In some African and Asian conflicts it has been known for the women to cut off and collect the genitalia from captured enemy.

  10. Once again, Craig and Toysoldier, thanks for the comments.

    I don’t see the feminist movement as either: one homogenous movement, nor one that has much interest in misrepresenting men. The evidence for the position I’ve put forth on male violence against women is beyond abundant, in my view. I’ve never disputed that male victims of female domestic violence exist but I do hold the position that it is not comparable within a spectrum of violence against women.

    To be clear, again, my position is based on this: women and men can be violent – no one with eyes and a brain would dispute that. But systematic, global violence by one sex against the other, happens only one way round – by men against women. Systematic. Global.

    I know that we are not going to agree on this one. Probably ever. But I do appreciate your taking the time to express your views here on WVoN. Thanks again.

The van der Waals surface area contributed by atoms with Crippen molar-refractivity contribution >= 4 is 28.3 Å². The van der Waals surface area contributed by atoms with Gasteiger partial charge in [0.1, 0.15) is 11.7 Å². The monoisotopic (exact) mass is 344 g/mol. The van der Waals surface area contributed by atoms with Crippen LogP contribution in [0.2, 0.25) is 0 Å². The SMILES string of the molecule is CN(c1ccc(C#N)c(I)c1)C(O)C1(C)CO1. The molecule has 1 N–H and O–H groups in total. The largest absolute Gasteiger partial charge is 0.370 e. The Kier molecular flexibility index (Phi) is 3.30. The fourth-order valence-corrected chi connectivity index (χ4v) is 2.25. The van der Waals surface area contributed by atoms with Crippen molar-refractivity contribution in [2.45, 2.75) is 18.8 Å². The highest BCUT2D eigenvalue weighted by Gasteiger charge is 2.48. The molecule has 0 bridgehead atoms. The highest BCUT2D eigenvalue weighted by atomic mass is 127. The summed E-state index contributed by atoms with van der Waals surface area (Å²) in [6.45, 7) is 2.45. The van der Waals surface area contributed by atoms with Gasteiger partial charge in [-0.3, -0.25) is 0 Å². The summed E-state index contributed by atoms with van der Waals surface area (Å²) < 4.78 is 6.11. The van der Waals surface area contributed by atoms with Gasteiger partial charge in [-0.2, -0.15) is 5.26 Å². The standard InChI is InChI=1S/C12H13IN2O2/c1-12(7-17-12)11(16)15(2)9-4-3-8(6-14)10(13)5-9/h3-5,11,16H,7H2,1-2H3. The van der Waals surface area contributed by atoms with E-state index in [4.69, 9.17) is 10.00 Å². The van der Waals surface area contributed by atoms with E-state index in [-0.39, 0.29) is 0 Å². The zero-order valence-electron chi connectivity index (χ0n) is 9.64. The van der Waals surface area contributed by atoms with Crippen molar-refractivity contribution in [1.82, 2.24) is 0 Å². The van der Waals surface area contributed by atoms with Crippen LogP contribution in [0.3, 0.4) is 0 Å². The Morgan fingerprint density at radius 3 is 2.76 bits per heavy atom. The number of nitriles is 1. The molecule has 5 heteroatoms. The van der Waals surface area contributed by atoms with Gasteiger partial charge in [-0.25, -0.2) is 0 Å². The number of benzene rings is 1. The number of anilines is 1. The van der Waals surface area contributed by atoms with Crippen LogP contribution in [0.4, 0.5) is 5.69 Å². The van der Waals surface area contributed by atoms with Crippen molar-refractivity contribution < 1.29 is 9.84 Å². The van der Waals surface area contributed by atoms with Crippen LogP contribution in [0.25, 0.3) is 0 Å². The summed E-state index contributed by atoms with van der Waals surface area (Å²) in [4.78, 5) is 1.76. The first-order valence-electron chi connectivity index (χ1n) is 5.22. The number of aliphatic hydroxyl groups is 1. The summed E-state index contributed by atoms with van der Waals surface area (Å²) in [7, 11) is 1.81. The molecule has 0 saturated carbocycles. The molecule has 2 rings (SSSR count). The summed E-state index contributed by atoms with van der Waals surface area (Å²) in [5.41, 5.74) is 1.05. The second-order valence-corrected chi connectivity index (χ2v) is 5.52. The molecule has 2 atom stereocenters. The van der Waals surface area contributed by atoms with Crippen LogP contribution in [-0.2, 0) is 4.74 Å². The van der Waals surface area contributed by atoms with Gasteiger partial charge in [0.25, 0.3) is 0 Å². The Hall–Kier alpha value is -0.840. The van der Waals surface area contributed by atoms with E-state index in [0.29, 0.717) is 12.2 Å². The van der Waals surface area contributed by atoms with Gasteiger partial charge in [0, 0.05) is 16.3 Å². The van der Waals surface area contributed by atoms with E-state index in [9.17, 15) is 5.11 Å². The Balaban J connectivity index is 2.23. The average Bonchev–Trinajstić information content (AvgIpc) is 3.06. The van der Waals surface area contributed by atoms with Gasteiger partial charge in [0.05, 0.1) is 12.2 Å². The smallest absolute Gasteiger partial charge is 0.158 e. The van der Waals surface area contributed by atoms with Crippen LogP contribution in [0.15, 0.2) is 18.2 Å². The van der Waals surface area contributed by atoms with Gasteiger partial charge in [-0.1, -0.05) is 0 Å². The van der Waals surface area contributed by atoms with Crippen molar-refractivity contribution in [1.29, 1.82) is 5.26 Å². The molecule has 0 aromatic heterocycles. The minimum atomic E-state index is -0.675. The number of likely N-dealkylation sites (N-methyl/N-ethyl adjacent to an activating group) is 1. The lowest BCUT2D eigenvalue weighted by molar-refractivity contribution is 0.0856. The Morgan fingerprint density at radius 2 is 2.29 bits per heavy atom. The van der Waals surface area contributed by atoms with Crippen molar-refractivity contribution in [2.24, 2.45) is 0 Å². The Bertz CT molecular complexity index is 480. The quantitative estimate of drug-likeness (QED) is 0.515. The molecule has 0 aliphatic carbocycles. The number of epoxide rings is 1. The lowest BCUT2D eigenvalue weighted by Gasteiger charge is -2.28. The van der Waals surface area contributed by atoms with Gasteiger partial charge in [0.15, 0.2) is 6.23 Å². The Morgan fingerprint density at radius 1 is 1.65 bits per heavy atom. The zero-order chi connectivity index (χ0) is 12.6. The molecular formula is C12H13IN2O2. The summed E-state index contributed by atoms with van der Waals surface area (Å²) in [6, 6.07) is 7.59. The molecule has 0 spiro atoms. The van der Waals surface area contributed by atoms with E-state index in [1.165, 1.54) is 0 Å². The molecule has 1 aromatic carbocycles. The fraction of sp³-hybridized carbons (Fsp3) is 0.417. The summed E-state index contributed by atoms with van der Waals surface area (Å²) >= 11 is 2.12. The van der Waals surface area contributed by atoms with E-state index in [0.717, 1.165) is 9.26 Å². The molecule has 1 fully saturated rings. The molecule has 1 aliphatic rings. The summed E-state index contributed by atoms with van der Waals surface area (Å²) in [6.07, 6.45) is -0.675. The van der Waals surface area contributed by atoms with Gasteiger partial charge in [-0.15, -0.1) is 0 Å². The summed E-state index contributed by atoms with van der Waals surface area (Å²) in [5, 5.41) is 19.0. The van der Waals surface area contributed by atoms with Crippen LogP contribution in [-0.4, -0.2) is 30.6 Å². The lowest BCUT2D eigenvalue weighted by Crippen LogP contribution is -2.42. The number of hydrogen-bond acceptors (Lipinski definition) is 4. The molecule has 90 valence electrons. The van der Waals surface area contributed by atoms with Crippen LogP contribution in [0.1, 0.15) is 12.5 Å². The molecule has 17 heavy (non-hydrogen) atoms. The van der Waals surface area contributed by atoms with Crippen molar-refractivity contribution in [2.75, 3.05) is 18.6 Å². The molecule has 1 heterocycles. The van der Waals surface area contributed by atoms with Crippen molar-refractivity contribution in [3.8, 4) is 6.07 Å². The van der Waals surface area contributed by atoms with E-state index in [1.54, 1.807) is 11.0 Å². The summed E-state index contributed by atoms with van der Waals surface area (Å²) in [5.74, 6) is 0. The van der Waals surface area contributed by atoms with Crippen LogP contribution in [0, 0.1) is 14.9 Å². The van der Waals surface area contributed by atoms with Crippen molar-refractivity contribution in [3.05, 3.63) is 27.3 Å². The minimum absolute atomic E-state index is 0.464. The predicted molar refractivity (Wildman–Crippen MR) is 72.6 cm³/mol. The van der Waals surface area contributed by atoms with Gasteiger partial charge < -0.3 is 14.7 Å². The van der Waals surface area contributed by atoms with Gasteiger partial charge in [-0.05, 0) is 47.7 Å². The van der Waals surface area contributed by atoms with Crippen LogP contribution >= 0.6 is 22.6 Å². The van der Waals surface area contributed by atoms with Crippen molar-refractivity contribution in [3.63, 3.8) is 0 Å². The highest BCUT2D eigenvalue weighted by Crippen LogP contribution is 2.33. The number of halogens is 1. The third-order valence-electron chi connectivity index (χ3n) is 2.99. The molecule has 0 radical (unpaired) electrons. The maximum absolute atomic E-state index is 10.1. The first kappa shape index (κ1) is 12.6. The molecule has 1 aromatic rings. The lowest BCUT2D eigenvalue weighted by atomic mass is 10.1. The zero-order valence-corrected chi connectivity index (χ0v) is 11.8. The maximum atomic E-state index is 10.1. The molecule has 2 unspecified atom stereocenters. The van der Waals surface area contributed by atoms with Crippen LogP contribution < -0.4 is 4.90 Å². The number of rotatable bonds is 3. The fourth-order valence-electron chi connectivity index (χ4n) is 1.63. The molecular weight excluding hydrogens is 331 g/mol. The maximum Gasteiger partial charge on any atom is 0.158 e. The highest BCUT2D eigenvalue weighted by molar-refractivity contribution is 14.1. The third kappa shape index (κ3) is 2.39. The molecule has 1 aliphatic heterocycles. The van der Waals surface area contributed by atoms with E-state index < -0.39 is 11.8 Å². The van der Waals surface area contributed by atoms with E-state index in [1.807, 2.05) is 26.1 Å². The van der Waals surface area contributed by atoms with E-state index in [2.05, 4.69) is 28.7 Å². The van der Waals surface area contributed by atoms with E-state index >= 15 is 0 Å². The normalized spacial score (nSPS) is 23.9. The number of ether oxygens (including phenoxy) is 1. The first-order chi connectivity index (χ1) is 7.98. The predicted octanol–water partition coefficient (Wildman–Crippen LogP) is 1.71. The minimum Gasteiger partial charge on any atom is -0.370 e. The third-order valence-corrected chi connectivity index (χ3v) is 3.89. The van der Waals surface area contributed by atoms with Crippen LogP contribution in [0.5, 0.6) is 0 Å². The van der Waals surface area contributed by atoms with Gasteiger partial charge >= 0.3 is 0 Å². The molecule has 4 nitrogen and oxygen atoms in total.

11. Sarah, I am curious as to how you define systematic? And how you define it without ending up labeling those 40% male victims as second-rate victims or even non-victims?

    You say that you wonder why Parity “have chosen to pit themselves against the feminist movement’s anti-domestic violence arm, rather than taking the more obvious choice to align themselves alongside it, on the grounds that any spousal, partner or domestic abuse is wrong.”. But at the same time you’re clearly stating that DV against men are NOT the same as DV against women. One is systematic and global, the other is not. And that male victims of female domestic violence is not comparable within a spectrum of violence against women. Here you imply that male victims count less than female victims.